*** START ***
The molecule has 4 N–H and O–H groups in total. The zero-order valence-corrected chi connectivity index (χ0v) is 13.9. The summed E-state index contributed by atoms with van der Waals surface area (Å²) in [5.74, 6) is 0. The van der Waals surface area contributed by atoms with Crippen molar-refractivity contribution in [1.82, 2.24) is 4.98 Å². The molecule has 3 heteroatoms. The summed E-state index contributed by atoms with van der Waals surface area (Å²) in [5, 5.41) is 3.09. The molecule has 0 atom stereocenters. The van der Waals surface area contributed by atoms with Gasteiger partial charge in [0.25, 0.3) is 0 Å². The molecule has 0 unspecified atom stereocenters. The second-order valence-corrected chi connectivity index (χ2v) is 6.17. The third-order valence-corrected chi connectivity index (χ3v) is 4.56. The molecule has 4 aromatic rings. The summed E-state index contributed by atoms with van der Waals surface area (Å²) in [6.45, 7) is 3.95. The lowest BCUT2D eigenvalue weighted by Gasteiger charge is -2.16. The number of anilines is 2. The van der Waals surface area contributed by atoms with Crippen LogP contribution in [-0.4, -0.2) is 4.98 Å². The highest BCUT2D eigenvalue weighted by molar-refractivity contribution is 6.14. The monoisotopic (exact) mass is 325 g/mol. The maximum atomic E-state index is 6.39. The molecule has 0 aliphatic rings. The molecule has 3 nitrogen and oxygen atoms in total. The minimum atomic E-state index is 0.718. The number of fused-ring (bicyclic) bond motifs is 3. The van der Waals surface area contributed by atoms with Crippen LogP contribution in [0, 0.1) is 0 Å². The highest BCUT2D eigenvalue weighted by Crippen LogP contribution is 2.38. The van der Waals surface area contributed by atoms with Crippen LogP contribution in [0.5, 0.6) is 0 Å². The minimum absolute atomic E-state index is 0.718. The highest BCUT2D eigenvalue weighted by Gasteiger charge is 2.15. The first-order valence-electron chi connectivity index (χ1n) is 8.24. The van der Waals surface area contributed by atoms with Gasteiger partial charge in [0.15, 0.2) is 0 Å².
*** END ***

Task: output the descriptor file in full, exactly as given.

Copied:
The molecule has 4 N–H and O–H groups in total. The zero-order valence-corrected chi connectivity index (χ0v) is 13.9. The summed E-state index contributed by atoms with van der Waals surface area (Å²) in [5.74, 6) is 0. The van der Waals surface area contributed by atoms with Crippen molar-refractivity contribution in [1.82, 2.24) is 4.98 Å². The molecule has 3 heteroatoms. The summed E-state index contributed by atoms with van der Waals surface area (Å²) in [5, 5.41) is 3.09. The molecule has 0 atom stereocenters. The van der Waals surface area contributed by atoms with Gasteiger partial charge in [0.25, 0.3) is 0 Å². The molecule has 0 unspecified atom stereocenters. The second-order valence-corrected chi connectivity index (χ2v) is 6.17. The third-order valence-corrected chi connectivity index (χ3v) is 4.56. The molecule has 4 aromatic rings. The summed E-state index contributed by atoms with van der Waals surface area (Å²) in [6.45, 7) is 3.95. The lowest BCUT2D eigenvalue weighted by Gasteiger charge is -2.16. The number of anilines is 2. The van der Waals surface area contributed by atoms with Crippen LogP contribution in [-0.4, -0.2) is 4.98 Å². The highest BCUT2D eigenvalue weighted by molar-refractivity contribution is 6.14. The monoisotopic (exact) mass is 325 g/mol. The maximum atomic E-state index is 6.39. The molecule has 0 aliphatic rings. The molecule has 3 nitrogen and oxygen atoms in total. The minimum atomic E-state index is 0.718. The number of fused-ring (bicyclic) bond motifs is 3. The van der Waals surface area contributed by atoms with Crippen LogP contribution in [0, 0.1) is 0 Å². The highest BCUT2D eigenvalue weighted by Crippen LogP contribution is 2.38. The van der Waals surface area contributed by atoms with Crippen LogP contribution in [0.5, 0.6) is 0 Å². The minimum absolute atomic E-state index is 0.718. The highest BCUT2D eigenvalue weighted by Gasteiger charge is 2.15. The first-order valence-electron chi connectivity index (χ1n) is 8.24. The van der Waals surface area contributed by atoms with Gasteiger partial charge in [0.15, 0.2) is 0 Å².